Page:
At the board a player may use a personal electronic-recording device only if it has been approved both by MD Chess and by US Chess. MD Chess reserves the right to prohibit the use of a personal electronic-recording device, even if it has been approved by US Chess. Here's the list of personal electronic-recording devices approved by US Chess as of 2017.12.18: US Chess’s Guidelines for Certification of an Electronic Scoresheet. The following list includes (but is not necessarily limited to) personal electronic-recording devices approved by US Chess, but prohibited by MD Chess:
6. At the board a player’s ears must be entirely visible; they may not be covered by a hoodie, hat, etc. No exceptions for religious headwear, etc.
7. A player must move before recording (notating) the player’s move.
8. For a game with an increment time control, a clock that halts on end is preferred.
9. In a section for which MD Chess provides clocks for all players (such as all sections at a Blitz or Bughouse tournament), if both players are absent from their board at the start of a round, then a Tournament Director will start White's time.
10. If both players are absent from their board, and if there is no clock on the board, then a Tournament Director will put a clock on the board and start White's time.
11. For a game with an increment time control of 30+ seconds, if the digital clock being used does not support an increment time control, then it must be set to delay of 30+ seconds. Furthermore, the recording requirement will be enforced (will not be suspended), even though the clock is set to delay of 30+ seconds.
12. If players are not using a clock in a game with an increment time control of 10+ seconds, & if that game has lasted longer than the sum of the 2 players' base times, then a Tournament Director will add a clock set to G5 d5. (That is, when setting the clock, the TD will not add to the players' base times the increment time the players would have accrued after previous moves, if the players had been using a clock; nor will the TD set the clock so that increment time will be added to the players' base times after subsequent moves.) The remaining portion of the game will be played under standard sudden-death, time-pressure rules. (Because of the G5 d5 setting, the recording requirement will be suspended. Because of the d5 setting, the players will not have the right to make a claim of insufficient-losing chances.) The game will be submitted with its original increment time control to US Chess for rating.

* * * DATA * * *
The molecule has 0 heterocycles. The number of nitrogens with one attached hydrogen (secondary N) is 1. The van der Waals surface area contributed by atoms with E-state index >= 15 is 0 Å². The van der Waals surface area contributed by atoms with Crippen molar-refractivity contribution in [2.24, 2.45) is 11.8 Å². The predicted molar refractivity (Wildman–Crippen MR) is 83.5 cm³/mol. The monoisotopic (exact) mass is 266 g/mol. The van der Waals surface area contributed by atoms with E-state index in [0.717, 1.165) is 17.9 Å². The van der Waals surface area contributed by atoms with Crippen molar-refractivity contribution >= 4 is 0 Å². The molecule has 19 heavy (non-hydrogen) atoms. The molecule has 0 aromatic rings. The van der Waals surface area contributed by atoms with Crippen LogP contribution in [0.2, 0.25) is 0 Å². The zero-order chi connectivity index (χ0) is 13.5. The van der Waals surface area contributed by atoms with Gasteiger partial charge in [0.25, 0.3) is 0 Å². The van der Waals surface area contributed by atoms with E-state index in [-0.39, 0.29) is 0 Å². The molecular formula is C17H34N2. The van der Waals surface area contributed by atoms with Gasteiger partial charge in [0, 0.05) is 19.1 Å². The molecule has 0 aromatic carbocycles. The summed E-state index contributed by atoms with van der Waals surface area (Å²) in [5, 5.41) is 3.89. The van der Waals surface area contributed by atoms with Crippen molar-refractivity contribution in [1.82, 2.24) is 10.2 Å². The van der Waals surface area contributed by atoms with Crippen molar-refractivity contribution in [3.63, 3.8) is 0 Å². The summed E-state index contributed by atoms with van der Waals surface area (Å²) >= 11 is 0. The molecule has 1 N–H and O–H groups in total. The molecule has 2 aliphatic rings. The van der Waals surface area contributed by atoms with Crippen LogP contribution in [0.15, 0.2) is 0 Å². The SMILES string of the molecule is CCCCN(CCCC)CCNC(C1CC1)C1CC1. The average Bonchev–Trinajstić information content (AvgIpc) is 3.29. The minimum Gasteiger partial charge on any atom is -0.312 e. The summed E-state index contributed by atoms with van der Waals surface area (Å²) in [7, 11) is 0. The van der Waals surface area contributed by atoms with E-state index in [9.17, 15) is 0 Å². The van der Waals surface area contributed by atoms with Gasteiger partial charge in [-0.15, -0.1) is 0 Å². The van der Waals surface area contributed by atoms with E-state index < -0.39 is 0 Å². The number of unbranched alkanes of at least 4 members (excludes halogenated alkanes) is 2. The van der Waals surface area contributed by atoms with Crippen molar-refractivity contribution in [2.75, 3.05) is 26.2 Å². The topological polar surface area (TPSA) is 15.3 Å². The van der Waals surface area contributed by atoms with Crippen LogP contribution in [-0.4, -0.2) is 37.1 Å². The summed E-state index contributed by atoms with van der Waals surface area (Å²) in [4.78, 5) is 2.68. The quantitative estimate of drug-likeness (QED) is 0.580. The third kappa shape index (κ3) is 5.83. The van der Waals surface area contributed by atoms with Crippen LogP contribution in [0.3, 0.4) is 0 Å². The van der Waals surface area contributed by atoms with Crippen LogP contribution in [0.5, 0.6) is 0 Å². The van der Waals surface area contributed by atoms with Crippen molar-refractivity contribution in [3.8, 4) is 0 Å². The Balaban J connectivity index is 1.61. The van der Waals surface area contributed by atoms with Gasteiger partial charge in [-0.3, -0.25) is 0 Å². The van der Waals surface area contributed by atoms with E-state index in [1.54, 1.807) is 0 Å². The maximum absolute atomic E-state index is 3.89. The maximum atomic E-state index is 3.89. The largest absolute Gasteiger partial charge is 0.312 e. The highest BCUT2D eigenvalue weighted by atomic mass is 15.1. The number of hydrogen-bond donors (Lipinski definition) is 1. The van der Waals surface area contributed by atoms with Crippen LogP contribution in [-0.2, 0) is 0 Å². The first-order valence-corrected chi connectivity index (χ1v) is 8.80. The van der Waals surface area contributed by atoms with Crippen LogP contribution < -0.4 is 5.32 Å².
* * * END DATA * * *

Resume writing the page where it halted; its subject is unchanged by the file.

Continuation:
13. In a game with a single time control, if a Tournament Director sees that a player’s clock has flagged (that the player has run out of time), then the TD will declare the game over and declare a winner (or any other appropriate result).
MD Girl Chess State Championship
14. A school's team score in a section is the combined score of the top 3 players—rather than of the top 4 players.
Mid-Atlantic Blitz Scholastic Championship
15. A player's Regular rating (rather than Blitz rating) determines the section for which the player qualifies.
Mid-Atlantic Bughouse Scholastic Championship
16. A team's players' combined Regular rating (rather than combined Blitz rating determines the section for which the team qualifies.
17. 2 games per round. In the 1st game, partners select which color they’ll play as (1 as White, the other as Black); partners are not assigned a color by the Back-Room Tournament Director. Variation: in the 2nd game, however, all players must alternate colors & play against the same opponent; they may not play as the same color again, and they may not play against a different opponent.